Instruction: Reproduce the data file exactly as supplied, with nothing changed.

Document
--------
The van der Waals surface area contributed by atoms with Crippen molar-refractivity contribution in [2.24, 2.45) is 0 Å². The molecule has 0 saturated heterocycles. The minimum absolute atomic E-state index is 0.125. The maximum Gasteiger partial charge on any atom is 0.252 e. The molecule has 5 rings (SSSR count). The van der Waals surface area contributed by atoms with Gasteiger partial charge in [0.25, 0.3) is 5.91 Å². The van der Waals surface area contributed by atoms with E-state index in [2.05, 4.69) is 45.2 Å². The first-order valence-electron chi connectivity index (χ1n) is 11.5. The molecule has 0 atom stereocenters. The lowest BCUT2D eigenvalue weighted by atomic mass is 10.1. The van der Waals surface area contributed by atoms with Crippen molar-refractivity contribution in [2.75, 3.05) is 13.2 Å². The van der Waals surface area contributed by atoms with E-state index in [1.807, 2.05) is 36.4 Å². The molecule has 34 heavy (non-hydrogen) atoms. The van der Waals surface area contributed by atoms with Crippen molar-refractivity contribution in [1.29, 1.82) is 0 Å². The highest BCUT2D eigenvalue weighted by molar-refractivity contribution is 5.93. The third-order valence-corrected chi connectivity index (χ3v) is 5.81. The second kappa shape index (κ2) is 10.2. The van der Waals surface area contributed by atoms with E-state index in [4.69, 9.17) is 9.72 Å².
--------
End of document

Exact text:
The van der Waals surface area contributed by atoms with Crippen molar-refractivity contribution in [2.24, 2.45) is 0 Å². The molecule has 0 saturated heterocycles. The minimum absolute atomic E-state index is 0.125. The maximum Gasteiger partial charge on any atom is 0.252 e. The molecule has 5 rings (SSSR count). The van der Waals surface area contributed by atoms with Gasteiger partial charge in [0.25, 0.3) is 5.91 Å². The van der Waals surface area contributed by atoms with E-state index in [2.05, 4.69) is 45.2 Å². The first-order valence-electron chi connectivity index (χ1n) is 11.5. The molecule has 0 atom stereocenters. The lowest BCUT2D eigenvalue weighted by atomic mass is 10.1. The van der Waals surface area contributed by atoms with Crippen molar-refractivity contribution in [2.75, 3.05) is 13.2 Å². The van der Waals surface area contributed by atoms with E-state index in [1.807, 2.05) is 36.4 Å². The molecule has 34 heavy (non-hydrogen) atoms. The van der Waals surface area contributed by atoms with Crippen molar-refractivity contribution in [1.29, 1.82) is 0 Å². The highest BCUT2D eigenvalue weighted by molar-refractivity contribution is 5.93. The third-order valence-corrected chi connectivity index (χ3v) is 5.81. The second kappa shape index (κ2) is 10.2. The van der Waals surface area contributed by atoms with E-state index in [4.69, 9.17) is 9.72 Å².